(This article first appeared in the August 2013 edition of ‘Birdwatching’)
At the Bird Fair a couple of years ago I had a bizarre conversation about hunting with a very well known American writer on the natural world. He tried to explain to me the ‘spiritual nature’ of the moment of the kill. I didn’t get it then and I don’t get it now.
This idea seems common among hunters and is likened to indigenous hunter-gatherers virtually deifying the food animals they depend upon and paying homage in prayer on each game hunt. Some hunters ‘justify’ their pastime by espousing this credo without understanding the difference between living off the land out of necessity and killing things for the sport of it.
This is what I cannot come to terms with. This is why I am opposed to all forms of the ‘sport’ of hunting.
I could justify my opposition purely on conservation grounds… killing wild animals can seriously deplete their numbers. But this argument doesn’t always pass muster. Game preserves often ensure a supply of target species through good conservation. Ensuring a plentiful supply of game allows other wild things to flourish incidentally. Of course, it doesn’t hold true when ‘competitor’ species are ‘culled’. Grouse moors may have more pipits than those left to nature, but they sure as hell don’t have more Hen Harriers. Hunting preserves are full of songbirds as well as deer, but you won’t find many wolf packs
The UK shooting fraternity often argues that land managed for pheasants has benefits for many other bird species… and that argument holds a lot of water. Land is managed for wildlife that might otherwise be intensively farmed which detrimentally affects farmland species. Of course this is ultimately sophistry… it would actually be far better to organically farm and deliberately conserve and protect wildlife. Greed is the intervening variable as you can certainly make more money with a pheasant shoot than you can with an organic farm or even a traditionally farmed holding that encourages wildlife. Grouse moors are not going to create much revenue without rich people shooting the grouse.
That this pays homage to our Victorian ancestors is not readily understood. They believed that animals, along with the rest of nature were put on earth by god purely for our exploitation – a homocentric view that most of us today do not share. More and more of us believe that every living thing has as much right to exist as every other. We might wage war on bacteria because they are waging war on us, but we seek to preserve spiders and venomous snakes even although they frighten the pants off most of us.
I’m rehearsing all these arguments for a reason. Hunting cannot be argued against purely on economic grounds when that lobby points out, perfectly reasonably, that in many cases it does more good than harm.
Wrong, wrong, wrong!
I need to make it clear that I am not opposed to all killing. If you are trying to preserve a species driven to the very edge of extirpation by human intervention through, say, intensive farming, you may well have to ‘control’ some predators. Many waders need grazing marshes to nest on and because most marshes have been drained and ‘improved’ you need to encourage artificially high numbers on the remaining patches of habitat. Some species such as hedgehogs can be relocated to places where they cannot decimate ground nesters by eating their eggs, but foxes, magpies and carrion crows, for example, also must be reduced in numbers and this means killing them.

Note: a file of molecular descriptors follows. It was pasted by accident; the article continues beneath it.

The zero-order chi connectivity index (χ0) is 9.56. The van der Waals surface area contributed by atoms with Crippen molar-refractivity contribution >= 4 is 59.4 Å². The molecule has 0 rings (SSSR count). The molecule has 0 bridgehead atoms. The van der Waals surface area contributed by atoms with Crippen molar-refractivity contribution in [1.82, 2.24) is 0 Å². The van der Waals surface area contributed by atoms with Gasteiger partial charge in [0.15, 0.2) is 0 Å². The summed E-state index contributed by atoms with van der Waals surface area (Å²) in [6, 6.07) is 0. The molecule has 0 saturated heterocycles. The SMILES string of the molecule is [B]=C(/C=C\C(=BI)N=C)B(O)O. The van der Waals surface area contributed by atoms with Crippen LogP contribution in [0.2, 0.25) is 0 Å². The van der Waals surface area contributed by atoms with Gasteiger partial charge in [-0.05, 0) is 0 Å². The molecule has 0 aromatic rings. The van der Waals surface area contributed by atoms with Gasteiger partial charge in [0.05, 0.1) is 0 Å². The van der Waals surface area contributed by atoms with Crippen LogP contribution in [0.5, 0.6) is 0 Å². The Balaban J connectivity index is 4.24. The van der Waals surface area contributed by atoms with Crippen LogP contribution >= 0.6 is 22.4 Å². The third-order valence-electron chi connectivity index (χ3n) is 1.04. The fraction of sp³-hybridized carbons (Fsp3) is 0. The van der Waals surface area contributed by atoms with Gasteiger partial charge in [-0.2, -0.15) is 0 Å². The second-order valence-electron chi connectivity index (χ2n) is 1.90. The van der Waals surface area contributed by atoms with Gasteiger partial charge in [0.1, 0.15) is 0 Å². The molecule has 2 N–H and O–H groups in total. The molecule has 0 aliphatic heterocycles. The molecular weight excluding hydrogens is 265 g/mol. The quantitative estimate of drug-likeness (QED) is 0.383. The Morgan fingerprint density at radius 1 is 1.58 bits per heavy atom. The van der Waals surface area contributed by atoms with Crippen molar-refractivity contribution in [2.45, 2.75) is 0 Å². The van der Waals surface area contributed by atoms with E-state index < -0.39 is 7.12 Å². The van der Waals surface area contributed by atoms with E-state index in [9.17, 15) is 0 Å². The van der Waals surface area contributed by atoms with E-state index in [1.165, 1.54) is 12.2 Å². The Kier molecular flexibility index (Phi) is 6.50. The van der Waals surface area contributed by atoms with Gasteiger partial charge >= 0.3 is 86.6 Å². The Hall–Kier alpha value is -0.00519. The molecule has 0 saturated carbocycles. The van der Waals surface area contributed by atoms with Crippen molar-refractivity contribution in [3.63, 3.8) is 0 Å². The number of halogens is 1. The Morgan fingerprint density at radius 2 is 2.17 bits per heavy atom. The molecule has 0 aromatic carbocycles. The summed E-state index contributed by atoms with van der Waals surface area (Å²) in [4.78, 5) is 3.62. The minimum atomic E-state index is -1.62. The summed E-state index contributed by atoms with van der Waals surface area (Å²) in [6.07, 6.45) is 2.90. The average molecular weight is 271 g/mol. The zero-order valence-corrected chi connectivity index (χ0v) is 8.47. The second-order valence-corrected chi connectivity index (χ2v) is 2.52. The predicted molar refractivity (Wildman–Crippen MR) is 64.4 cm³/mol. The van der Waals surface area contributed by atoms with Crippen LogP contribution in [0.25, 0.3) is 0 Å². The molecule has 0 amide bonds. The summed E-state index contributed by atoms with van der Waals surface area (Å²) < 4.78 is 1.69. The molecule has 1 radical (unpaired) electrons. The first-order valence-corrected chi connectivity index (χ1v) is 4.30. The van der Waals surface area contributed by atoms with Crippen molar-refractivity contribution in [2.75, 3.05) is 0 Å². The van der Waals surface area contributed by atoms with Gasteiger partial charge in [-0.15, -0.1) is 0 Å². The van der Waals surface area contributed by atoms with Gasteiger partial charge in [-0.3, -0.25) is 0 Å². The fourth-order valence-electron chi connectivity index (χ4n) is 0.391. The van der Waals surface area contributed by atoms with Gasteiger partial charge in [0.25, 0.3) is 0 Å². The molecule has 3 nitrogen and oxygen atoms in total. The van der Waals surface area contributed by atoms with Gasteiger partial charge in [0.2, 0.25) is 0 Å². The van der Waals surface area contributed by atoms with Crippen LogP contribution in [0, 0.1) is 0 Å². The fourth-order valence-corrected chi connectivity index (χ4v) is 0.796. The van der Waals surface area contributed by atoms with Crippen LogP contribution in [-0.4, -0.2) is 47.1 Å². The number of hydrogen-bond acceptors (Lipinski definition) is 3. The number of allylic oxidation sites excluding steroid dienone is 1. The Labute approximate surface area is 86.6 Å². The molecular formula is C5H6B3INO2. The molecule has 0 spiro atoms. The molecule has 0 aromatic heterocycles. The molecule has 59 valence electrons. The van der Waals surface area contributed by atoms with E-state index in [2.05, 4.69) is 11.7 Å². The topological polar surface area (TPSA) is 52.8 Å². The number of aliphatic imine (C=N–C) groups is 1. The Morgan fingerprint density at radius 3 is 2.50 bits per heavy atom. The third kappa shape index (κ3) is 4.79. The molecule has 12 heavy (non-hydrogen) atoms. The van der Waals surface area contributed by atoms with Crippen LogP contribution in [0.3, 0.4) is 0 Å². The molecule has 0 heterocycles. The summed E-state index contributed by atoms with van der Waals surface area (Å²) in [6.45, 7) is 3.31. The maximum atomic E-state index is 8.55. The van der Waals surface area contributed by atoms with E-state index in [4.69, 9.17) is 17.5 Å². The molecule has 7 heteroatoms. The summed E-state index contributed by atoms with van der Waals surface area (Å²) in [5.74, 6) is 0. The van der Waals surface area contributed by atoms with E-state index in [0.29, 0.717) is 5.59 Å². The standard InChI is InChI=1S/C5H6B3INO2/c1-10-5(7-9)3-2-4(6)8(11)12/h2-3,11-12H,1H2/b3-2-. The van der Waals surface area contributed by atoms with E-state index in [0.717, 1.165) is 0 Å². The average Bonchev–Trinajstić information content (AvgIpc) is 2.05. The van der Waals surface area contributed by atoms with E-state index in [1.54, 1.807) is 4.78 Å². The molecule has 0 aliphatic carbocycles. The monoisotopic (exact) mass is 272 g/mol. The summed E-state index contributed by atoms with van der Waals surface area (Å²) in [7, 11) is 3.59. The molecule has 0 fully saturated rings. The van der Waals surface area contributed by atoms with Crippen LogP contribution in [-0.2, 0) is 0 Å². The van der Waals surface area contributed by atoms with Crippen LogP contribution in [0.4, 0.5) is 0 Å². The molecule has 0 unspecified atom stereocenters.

Nor am I against killing domestic animals for food. I choose not to eat them, but that is about politics not animal welfare, I don’t eat meat because fewer of the world’s people would starve if land were farmed for vegetables rather than cattle.
I am opposed to killing for fun because of what it does to the human spirit.
Watch a documentary, or a fictional programme about serial killers and one thing becomes quite clear. People who kill lots of other people do it as it exercises the ultimate power. We are told that when one sees the fear burning in their victim’s eyes, and then watches the light go out, they delight in their control over their prey’s life and death. This, we are told, is often the motivation behind the predator torturing their victims… they are showing them that they have total power over them, they can let them live or make them die. Such serial killers feel like gods.
Most hunters deny that they enjoy killing and that the fun of hunting is in the chase. However, if that is the case why don’t they hunt with a paintball gun or shoot with a camera instead.
Why do they campaign to restore hunting with dogs as fox control when shooting foxes more effectively keeps down their numbers? Would there be this continuing pressure, or the blatant flouting of the law, if a drag hunt gave the foxhunters the same pleasure?
Wildfowlers and other hunters insist that they only kill for the pot… so what? If eating what you kill is sufficient justification then Hannibal Lector should not be condemned for merely keeping his larder stocked!
We can readily see the inhumanity in bear baiting and dog fighting. People who get pleasure from digging out a badger sett to watch their dogs tear the badgers apart disgust most of us. Most of us would be thrilled to go on Safari and see big game and the majestic predators of the African savannahs. But there are those who will pay £2,000 to shoot a giraffe or £15,000 to kill a lion, and many of those same people would happily see local poachers shot to stop them killing the same beasts!
The unpalatable truth is that many people enjoy killing things. They and we should face up to it. The ‘sport’ of hunting is killing for pleasure. It diminishes the human spirit and desensitises the hunter to killing and it is wrong!
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